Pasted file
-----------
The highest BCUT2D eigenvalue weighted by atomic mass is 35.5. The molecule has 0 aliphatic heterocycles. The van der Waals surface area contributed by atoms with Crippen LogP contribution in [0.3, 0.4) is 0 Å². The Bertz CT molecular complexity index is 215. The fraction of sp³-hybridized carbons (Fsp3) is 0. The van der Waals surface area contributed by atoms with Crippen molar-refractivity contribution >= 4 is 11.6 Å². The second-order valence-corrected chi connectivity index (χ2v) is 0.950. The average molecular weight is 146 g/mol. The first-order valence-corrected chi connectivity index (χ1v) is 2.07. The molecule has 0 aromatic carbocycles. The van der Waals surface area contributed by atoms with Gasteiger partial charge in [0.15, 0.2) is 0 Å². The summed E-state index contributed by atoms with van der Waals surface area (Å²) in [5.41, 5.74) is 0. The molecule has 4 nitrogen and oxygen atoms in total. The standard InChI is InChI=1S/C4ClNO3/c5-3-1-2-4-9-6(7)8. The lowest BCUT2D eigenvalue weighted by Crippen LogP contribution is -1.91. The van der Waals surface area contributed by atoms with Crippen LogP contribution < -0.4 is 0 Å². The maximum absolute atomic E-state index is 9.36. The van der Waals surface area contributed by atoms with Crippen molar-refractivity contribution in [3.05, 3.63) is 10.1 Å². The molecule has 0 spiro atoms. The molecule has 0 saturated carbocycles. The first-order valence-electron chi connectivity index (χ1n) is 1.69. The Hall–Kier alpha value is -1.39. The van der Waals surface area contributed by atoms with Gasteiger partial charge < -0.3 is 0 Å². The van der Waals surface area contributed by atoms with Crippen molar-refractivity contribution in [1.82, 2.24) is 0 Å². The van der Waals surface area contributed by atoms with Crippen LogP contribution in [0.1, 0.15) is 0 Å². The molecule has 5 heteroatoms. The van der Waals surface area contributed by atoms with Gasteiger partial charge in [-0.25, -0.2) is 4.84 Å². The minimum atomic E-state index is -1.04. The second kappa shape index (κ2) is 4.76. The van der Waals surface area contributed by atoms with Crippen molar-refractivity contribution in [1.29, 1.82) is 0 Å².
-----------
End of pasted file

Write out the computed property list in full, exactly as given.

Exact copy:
The highest BCUT2D eigenvalue weighted by atomic mass is 35.5. The molecule has 0 aliphatic heterocycles. The van der Waals surface area contributed by atoms with Crippen LogP contribution in [0.3, 0.4) is 0 Å². The Bertz CT molecular complexity index is 215. The fraction of sp³-hybridized carbons (Fsp3) is 0. The van der Waals surface area contributed by atoms with Crippen molar-refractivity contribution >= 4 is 11.6 Å². The second-order valence-corrected chi connectivity index (χ2v) is 0.950. The average molecular weight is 146 g/mol. The first-order valence-corrected chi connectivity index (χ1v) is 2.07. The molecule has 0 aromatic carbocycles. The van der Waals surface area contributed by atoms with Gasteiger partial charge in [0.15, 0.2) is 0 Å². The summed E-state index contributed by atoms with van der Waals surface area (Å²) in [5.41, 5.74) is 0. The molecule has 4 nitrogen and oxygen atoms in total. The standard InChI is InChI=1S/C4ClNO3/c5-3-1-2-4-9-6(7)8. The lowest BCUT2D eigenvalue weighted by Crippen LogP contribution is -1.91. The van der Waals surface area contributed by atoms with Crippen LogP contribution < -0.4 is 0 Å². The maximum absolute atomic E-state index is 9.36. The van der Waals surface area contributed by atoms with Crippen molar-refractivity contribution in [3.05, 3.63) is 10.1 Å². The molecule has 0 spiro atoms. The molecule has 0 saturated carbocycles. The first-order valence-electron chi connectivity index (χ1n) is 1.69. The Hall–Kier alpha value is -1.39. The van der Waals surface area contributed by atoms with Gasteiger partial charge < -0.3 is 0 Å². The van der Waals surface area contributed by atoms with Crippen molar-refractivity contribution in [1.82, 2.24) is 0 Å². The van der Waals surface area contributed by atoms with Crippen LogP contribution in [0.1, 0.15) is 0 Å². The molecule has 5 heteroatoms. The van der Waals surface area contributed by atoms with Gasteiger partial charge in [-0.25, -0.2) is 4.84 Å². The minimum atomic E-state index is -1.04. The second kappa shape index (κ2) is 4.76. The van der Waals surface area contributed by atoms with Crippen molar-refractivity contribution in [1.29, 1.82) is 0 Å².